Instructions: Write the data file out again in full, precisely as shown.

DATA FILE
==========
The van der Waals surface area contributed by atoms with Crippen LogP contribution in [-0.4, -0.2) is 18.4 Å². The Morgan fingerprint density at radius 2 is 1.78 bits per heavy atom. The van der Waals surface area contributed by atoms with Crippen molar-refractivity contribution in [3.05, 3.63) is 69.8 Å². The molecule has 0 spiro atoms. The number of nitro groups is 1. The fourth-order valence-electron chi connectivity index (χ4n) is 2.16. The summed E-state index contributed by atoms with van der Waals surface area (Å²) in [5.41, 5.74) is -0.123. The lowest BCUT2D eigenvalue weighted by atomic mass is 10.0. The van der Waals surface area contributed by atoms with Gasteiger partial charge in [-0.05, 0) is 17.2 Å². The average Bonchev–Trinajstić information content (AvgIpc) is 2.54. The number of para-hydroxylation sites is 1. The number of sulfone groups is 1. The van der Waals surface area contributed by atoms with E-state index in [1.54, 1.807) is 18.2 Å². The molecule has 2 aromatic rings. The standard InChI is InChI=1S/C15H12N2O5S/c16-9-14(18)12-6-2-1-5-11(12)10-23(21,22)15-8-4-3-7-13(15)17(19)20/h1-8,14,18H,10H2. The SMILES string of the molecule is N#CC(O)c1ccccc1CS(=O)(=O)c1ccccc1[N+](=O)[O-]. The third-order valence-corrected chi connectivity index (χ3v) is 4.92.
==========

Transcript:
The van der Waals surface area contributed by atoms with Crippen LogP contribution in [-0.4, -0.2) is 18.4 Å². The Morgan fingerprint density at radius 2 is 1.78 bits per heavy atom. The van der Waals surface area contributed by atoms with Crippen molar-refractivity contribution in [3.05, 3.63) is 69.8 Å². The molecule has 0 spiro atoms. The number of nitro groups is 1. The fourth-order valence-electron chi connectivity index (χ4n) is 2.16. The summed E-state index contributed by atoms with van der Waals surface area (Å²) in [5.41, 5.74) is -0.123. The lowest BCUT2D eigenvalue weighted by atomic mass is 10.0. The van der Waals surface area contributed by atoms with Gasteiger partial charge in [-0.05, 0) is 17.2 Å². The average Bonchev–Trinajstić information content (AvgIpc) is 2.54. The number of para-hydroxylation sites is 1. The number of sulfone groups is 1. The van der Waals surface area contributed by atoms with E-state index in [1.54, 1.807) is 18.2 Å². The molecule has 2 aromatic rings. The standard InChI is InChI=1S/C15H12N2O5S/c16-9-14(18)12-6-2-1-5-11(12)10-23(21,22)15-8-4-3-7-13(15)17(19)20/h1-8,14,18H,10H2. The SMILES string of the molecule is N#CC(O)c1ccccc1CS(=O)(=O)c1ccccc1[N+](=O)[O-]. The third-order valence-corrected chi connectivity index (χ3v) is 4.92.